A certified ophthalmic assistant is a valued member of the eye care team responsible for performing routine and assistive tasks associated with providing patient care. An individual who works in this profession is required to offer services under the direct supervision of either a licensed physician or registered nurse. Although certification is not mandatory in every state, it is very important in proving competence and for increasing one’s salary. Those who plan to pursue this career should become familiar with their certification options.
The Value of Formal Credentials
There are several benefits associated with the acquisition of formal credentials in a profession that does not require state or federal licensing. The successful completion of a national certification exam is an important step in demonstrating that an individual possesses the knowledge and skills required to provide high quality and comprehensive care to the public. The certified ophthalmic assistant is better able to compete for job openings because they have shown that they are capable of performing the skilled activities associated with highly effective and efficient eye care. In addition, certification can create more opportunities for career advancement, result in higher levels of professional satisfaction, and help justify a more competitive compensation package.
National Certification Organizations
The Joint Commission on Allied Health Personnel in Ophthalmology (JCAHPO) is the most well-respected and widely recognized testing organization for the certified ophthalmic assistant. The JCAHPO is accredited by the National Commission for Certifying Agencies (NCCA) and offers several examinations tailored to the assistant, technician, and medical technologist. The mission of the NCCA is “to ensure the health, welfare, and safety of the public through the accreditation of a variety of certification programs that assess competency.” Activities performed by the organization include the establishing of accreditation standards, evaluating compliance with the standards, recognizing those that demonstrate compliance, and serving as a resource on quality certification. Individuals who would like to learn more about the accreditation process are encouraged to contact either organization directly.
The Certified Ophthalmic Assistant Exam (COA)
The COA Exam is the lowest certification level offered through the JCAHPO and it represents an important starting point for those who want to work as an unlicensed member of the eye care team. Those who pass this level of credentialing are qualified to measure visual acuity, collect medical histories, administer an ocular medication, perform manifest refractometry, measure intraocular pressure, record pinhole acuity, test pupils, and much more. As one gains experience, they might consider pursing an exam for a technician or technologist.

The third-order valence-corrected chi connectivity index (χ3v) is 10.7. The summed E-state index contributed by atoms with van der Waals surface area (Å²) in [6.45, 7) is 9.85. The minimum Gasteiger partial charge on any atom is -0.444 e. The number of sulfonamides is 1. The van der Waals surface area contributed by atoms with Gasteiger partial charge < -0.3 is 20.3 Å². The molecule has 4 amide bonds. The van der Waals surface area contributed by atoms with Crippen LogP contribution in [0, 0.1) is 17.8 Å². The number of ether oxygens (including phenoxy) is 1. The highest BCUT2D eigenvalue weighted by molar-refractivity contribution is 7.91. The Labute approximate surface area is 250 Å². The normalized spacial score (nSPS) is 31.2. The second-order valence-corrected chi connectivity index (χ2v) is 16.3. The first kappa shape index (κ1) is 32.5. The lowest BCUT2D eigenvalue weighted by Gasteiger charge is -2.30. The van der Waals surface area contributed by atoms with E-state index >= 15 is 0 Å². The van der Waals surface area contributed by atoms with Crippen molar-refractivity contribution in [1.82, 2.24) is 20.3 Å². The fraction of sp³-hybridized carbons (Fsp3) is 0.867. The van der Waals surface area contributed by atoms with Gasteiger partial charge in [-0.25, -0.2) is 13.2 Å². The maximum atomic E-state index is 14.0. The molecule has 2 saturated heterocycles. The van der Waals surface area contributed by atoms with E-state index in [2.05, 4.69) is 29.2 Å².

Most people who complete the COA Exam become eligible by taking an independent study course or by graduating from a training program. The JCAHPO offers a packaged learning resource that is designed to help entry-level personnel become eligible for the Certified Ophthalmic Assistant Exam. The American Academy of Ophthalmology (AAO) also offers an independent study course that can be used to become eligible. The AAO option includes a chapter on refractive surgery concepts and procedures along with an informative chapter on practice management. The Canadian Ophthalmological Society (COS) endorses 2 home-study courses offered by Centennial College and the Southern Alberta Institute of Technology for those who live and work in Canada.
US and International training programs endorsed by the JCAHPO can be located by clicking here. If a training program was completed more than 12 months ago, eighteen JCAHPO Group A credits for each year must be submitted. Those who completed a non-clinical training program must also have 500 hours of work experience within the past 12 months while those who took an independent study course must also have 1,000 hours of work experience within the past 12 months.
The Certified Ophthalmic Assistant (COA) Exam consists of 200 questions that must be completed over a 3 hour time limit. Content area percentages include the following…
- History Taking – 8%
- Pupillary Assessment – 3%
- Contact Lenses – 2%
- Equipment Maintenance and Repair – 4%
- Lensometry – 3%
- Keratometry – 3%
- Medical Ethics, Legal, and Regulatory Issues – 5%
- Microbiology – 2%
- Pharmacology – 8%
- Ocular Motility – 3%
- Assisting in Surgical Procedures – 7%
- Patient Services and Education – 16%
- Ophthalmic Imaging – 3%
- Refractometry – 6%
- Spectacle Skills – 3%
- Supplemental Skills – 8%
- Tonometry – 4%
- Visual Assessment – 8%
- Visual Fields – 4%
Additional details and sub-content areas can be found here.